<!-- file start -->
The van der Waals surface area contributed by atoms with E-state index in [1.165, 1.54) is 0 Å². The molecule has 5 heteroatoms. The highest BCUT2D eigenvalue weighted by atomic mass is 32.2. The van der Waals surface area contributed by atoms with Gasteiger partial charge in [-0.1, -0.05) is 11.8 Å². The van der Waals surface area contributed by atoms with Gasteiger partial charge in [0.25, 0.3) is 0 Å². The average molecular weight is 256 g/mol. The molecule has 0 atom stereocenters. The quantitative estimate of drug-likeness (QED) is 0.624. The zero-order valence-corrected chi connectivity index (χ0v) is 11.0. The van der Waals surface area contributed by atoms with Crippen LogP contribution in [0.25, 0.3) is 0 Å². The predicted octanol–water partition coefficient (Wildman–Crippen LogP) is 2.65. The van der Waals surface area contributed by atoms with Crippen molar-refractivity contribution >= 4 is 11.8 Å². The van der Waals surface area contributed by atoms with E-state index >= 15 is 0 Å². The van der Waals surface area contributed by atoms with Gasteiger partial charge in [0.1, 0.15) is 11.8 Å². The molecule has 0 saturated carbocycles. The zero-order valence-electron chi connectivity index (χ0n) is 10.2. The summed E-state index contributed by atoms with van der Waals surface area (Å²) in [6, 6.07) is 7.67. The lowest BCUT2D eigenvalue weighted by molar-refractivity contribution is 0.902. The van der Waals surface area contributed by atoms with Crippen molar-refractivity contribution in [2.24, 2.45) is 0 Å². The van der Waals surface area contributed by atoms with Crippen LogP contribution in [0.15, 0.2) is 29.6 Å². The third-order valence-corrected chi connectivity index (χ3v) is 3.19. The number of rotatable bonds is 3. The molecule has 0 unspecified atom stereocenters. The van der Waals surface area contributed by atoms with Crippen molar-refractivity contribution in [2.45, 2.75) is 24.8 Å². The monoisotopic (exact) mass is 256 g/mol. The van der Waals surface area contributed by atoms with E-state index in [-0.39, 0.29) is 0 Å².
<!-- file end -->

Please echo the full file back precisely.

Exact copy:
The van der Waals surface area contributed by atoms with E-state index in [1.165, 1.54) is 0 Å². The molecule has 5 heteroatoms. The highest BCUT2D eigenvalue weighted by atomic mass is 32.2. The van der Waals surface area contributed by atoms with Gasteiger partial charge in [-0.1, -0.05) is 11.8 Å². The van der Waals surface area contributed by atoms with Gasteiger partial charge in [0.25, 0.3) is 0 Å². The average molecular weight is 256 g/mol. The molecule has 0 atom stereocenters. The quantitative estimate of drug-likeness (QED) is 0.624. The zero-order valence-corrected chi connectivity index (χ0v) is 11.0. The van der Waals surface area contributed by atoms with Crippen LogP contribution in [0.25, 0.3) is 0 Å². The predicted octanol–water partition coefficient (Wildman–Crippen LogP) is 2.65. The van der Waals surface area contributed by atoms with Crippen molar-refractivity contribution >= 4 is 11.8 Å². The van der Waals surface area contributed by atoms with E-state index >= 15 is 0 Å². The van der Waals surface area contributed by atoms with Gasteiger partial charge in [0.1, 0.15) is 11.8 Å². The molecule has 0 saturated carbocycles. The zero-order valence-electron chi connectivity index (χ0n) is 10.2. The summed E-state index contributed by atoms with van der Waals surface area (Å²) in [6, 6.07) is 7.67. The lowest BCUT2D eigenvalue weighted by molar-refractivity contribution is 0.902. The van der Waals surface area contributed by atoms with Crippen molar-refractivity contribution in [2.24, 2.45) is 0 Å². The van der Waals surface area contributed by atoms with Crippen LogP contribution in [0.15, 0.2) is 29.6 Å². The third-order valence-corrected chi connectivity index (χ3v) is 3.19. The number of rotatable bonds is 3. The molecule has 0 unspecified atom stereocenters. The van der Waals surface area contributed by atoms with Crippen molar-refractivity contribution in [2.45, 2.75) is 24.8 Å². The monoisotopic (exact) mass is 256 g/mol. The van der Waals surface area contributed by atoms with E-state index in [-0.39, 0.29) is 0 Å².